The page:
This is not a new observation but: Mikel Arteta is smart.
I don’t mean that he’s immaculately dressed, even though he almost always is (like a reverse James), but he’s just a very clever guy. This is something I think we already know, but watching his press conference yesterday it was striking how well he played it with some of the questions he got.
Which isn’t to say there was anything wrong with them. Sometimes there are those in the press pack who are genuinely trying to generate a story by asking things repeatedly, or in a certain way, but this wasn’t that. There were certainly questions which, if he hadn’t chosen his words as well as he did, might have sparked headlines, but he chose them well. The journalists have a job to do, to try and elicit interesting information for their readers, but more and more, week on week, you can see that Arteta is someone who will only give so much and not a jot more.
Again, this isn’t to say he’s not open, or honest, or engaging, but when he shuts the door on a line of question, that door is staying shut. I particularly liked the bit when he was asked if the change of title from head coach to manager had come with a pay rise (it didn’t), and whether he’d be interested in a contract extension. To put this is context, he’s still hasn’t been in the job for a year, and a misstep here would have led to a slew of headlines about his contract, his future, and so on.
His reply to the question about whether he’d sign a new deal if it were offered:
Yes, but I have to earn that. Now in football you have to earn it every week and things change really quickly, so we have to be on our toes. Obviously, it’s my responsibility to plan medium and long-term as well, but that’s with or without me.
At the end, the time that I’m going to be at this football club will be related to how much I can move the club forward, improve the team and be a success on the pitch and get the values and the vision that I want to implement into this club as well off the pitch.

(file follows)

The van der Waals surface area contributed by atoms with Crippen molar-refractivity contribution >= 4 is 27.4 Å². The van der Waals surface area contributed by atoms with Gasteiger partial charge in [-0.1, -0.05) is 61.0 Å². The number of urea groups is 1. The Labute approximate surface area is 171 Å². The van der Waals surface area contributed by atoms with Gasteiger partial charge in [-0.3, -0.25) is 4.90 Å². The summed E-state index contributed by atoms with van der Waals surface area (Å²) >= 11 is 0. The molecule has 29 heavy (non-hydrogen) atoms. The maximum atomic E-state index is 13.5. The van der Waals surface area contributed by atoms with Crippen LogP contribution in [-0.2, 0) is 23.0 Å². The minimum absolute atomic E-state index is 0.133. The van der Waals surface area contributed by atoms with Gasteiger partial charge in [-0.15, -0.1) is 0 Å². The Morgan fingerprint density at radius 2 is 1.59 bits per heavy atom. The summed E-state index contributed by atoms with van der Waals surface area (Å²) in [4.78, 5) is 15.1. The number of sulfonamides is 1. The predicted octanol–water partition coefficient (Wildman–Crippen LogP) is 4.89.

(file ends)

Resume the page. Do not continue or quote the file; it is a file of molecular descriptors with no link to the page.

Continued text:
I know it sounds very simple or something, but this came during a press conference in which he was asked about the Kieran Tierney situation as it’s still unclear as to whether he can play tomorrow against Man City. That in itself wasn’t the only thing, because when pressed if KT had tested positive for the Coronavirus during the summer, he declined to answer on the grounds of medical confidentiality. A small thing, I suppose, but it sets very strict parameters on what kind of information will be made public, and if I were a player I’d appreciate my manager taking that stance.
There were, as you’d imagine, questions about Mesut Ozil and his potential exclusion from the Premier League squad. It doesn’t take much to get the fire started when it comes to the German, but Arteta explained his thinking regarding the Europa League squad decision, replied to a question which basically said ‘Arsene Wenger says Ozil has to play’, and there was basically no fuss. That is the Arsenal press conference equivalent of doing a happy-clappy dance, skipping merrily through a field full of landmines, and coming out the far side with a flourish and with both legs still attached.
Obviously, these are still early days in the career of Mikel Arteta as manager of this club. I am also absolutely open to the idea that in some ways what came before has an influence on the perception of him now. Under Arsene Wenger we were used to the Arsenal manager being a master communicator. Even his biggest detractors would have to admit that he remained an impressive speaker right until his final day. We then had Unai Emery who, for various reasons, was not anywhere close to that level – a man who was frustrating to listen to and it was often hard to make sense of what he was saying. Now, Arteta has picked up the baton that Wenger left, and I think it’s something we can all connect with.
However, that’s only a small part of it. In his own right the new manager communicates with an assurance that is – at least from this fan’s perspective – both comforting and encouraging. It makes me think that if I, from a distance, can feel this about the things he says about the many and varied topics he’s questioned on, then the players will feel the same way about the specifics on the training ground. As I said, there’s a long way to go, and you don’t win trophies in football for speaking well, but it feels good that as we embark on this journey, there’s a man at the helm whose words hit the mark as often as they do.
For some extra reading this morning, as we prepare for our first game with Thomas Partey (hopefully), Sid Lowe speaks to the man who scouted him for years, Francis Cagigao. Read that here – and keep fingers crossed that the decisions we’ve made regarding scouting are the right ones.
For now, I’ll leave you with a brand new Arsecast, chatting to Philippe Auclair about the Project Big Picture stuff, Partey, and lots more. All the links you need to listen/subscribe are below. Enjoy.